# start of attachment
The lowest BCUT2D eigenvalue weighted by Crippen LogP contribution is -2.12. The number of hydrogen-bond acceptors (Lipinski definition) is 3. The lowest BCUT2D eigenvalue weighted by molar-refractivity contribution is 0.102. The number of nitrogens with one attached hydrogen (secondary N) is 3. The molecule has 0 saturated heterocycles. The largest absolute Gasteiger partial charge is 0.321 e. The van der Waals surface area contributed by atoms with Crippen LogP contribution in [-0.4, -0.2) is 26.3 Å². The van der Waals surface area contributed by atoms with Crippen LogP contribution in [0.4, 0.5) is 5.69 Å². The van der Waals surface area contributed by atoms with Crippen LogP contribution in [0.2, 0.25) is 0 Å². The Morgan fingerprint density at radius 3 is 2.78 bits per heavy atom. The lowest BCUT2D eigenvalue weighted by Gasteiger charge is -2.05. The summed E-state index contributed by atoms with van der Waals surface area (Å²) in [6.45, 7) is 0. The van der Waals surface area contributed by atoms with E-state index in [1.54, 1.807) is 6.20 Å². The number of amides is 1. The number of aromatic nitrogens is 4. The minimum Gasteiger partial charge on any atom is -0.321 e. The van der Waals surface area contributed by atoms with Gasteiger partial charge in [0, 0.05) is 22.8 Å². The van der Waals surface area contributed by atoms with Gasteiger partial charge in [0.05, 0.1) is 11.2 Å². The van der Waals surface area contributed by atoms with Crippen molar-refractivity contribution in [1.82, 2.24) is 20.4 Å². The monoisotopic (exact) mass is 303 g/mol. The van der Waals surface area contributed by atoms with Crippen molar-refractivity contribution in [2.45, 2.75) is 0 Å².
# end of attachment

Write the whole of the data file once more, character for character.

The lowest BCUT2D eigenvalue weighted by Crippen LogP contribution is -2.12. The number of hydrogen-bond acceptors (Lipinski definition) is 3. The lowest BCUT2D eigenvalue weighted by molar-refractivity contribution is 0.102. The number of nitrogens with one attached hydrogen (secondary N) is 3. The molecule has 0 saturated heterocycles. The largest absolute Gasteiger partial charge is 0.321 e. The van der Waals surface area contributed by atoms with Crippen LogP contribution in [-0.4, -0.2) is 26.3 Å². The van der Waals surface area contributed by atoms with Crippen LogP contribution in [0.4, 0.5) is 5.69 Å². The van der Waals surface area contributed by atoms with Crippen LogP contribution in [0.2, 0.25) is 0 Å². The Morgan fingerprint density at radius 3 is 2.78 bits per heavy atom. The lowest BCUT2D eigenvalue weighted by Gasteiger charge is -2.05. The summed E-state index contributed by atoms with van der Waals surface area (Å²) in [6.45, 7) is 0. The van der Waals surface area contributed by atoms with E-state index in [1.54, 1.807) is 6.20 Å². The number of amides is 1. The number of aromatic nitrogens is 4. The minimum Gasteiger partial charge on any atom is -0.321 e. The van der Waals surface area contributed by atoms with Gasteiger partial charge in [0, 0.05) is 22.8 Å². The van der Waals surface area contributed by atoms with Gasteiger partial charge in [0.05, 0.1) is 11.2 Å². The van der Waals surface area contributed by atoms with Crippen molar-refractivity contribution in [1.82, 2.24) is 20.4 Å². The monoisotopic (exact) mass is 303 g/mol. The van der Waals surface area contributed by atoms with Crippen molar-refractivity contribution in [2.45, 2.75) is 0 Å².